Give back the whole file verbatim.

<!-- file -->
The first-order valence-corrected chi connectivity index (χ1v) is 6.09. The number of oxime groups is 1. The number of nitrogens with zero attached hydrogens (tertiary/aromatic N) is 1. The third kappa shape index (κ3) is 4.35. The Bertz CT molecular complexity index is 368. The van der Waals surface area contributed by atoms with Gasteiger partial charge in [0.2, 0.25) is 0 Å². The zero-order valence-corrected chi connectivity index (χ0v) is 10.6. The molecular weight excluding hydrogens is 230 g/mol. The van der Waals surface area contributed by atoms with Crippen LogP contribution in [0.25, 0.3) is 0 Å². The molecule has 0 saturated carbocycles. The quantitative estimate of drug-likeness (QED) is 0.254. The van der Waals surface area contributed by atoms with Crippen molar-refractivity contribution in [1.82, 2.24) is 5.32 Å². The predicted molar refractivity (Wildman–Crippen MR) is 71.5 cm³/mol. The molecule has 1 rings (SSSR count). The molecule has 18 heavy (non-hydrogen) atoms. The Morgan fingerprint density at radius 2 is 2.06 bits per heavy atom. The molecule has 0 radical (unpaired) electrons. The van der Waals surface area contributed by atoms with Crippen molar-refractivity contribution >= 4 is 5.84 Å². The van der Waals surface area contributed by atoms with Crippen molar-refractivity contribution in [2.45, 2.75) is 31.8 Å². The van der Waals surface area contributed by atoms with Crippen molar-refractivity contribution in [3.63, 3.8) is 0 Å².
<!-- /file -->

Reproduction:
The first-order valence-corrected chi connectivity index (χ1v) is 6.09. The number of oxime groups is 1. The number of nitrogens with zero attached hydrogens (tertiary/aromatic N) is 1. The third kappa shape index (κ3) is 4.35. The Bertz CT molecular complexity index is 368. The van der Waals surface area contributed by atoms with Gasteiger partial charge in [0.2, 0.25) is 0 Å². The zero-order valence-corrected chi connectivity index (χ0v) is 10.6. The molecular weight excluding hydrogens is 230 g/mol. The van der Waals surface area contributed by atoms with Crippen LogP contribution in [0.25, 0.3) is 0 Å². The molecule has 0 saturated carbocycles. The quantitative estimate of drug-likeness (QED) is 0.254. The van der Waals surface area contributed by atoms with Crippen molar-refractivity contribution in [1.82, 2.24) is 5.32 Å². The predicted molar refractivity (Wildman–Crippen MR) is 71.5 cm³/mol. The molecule has 1 rings (SSSR count). The molecule has 18 heavy (non-hydrogen) atoms. The Morgan fingerprint density at radius 2 is 2.06 bits per heavy atom. The molecule has 0 radical (unpaired) electrons. The van der Waals surface area contributed by atoms with Crippen molar-refractivity contribution >= 4 is 5.84 Å². The van der Waals surface area contributed by atoms with Crippen molar-refractivity contribution in [2.45, 2.75) is 31.8 Å². The van der Waals surface area contributed by atoms with Crippen molar-refractivity contribution in [3.63, 3.8) is 0 Å².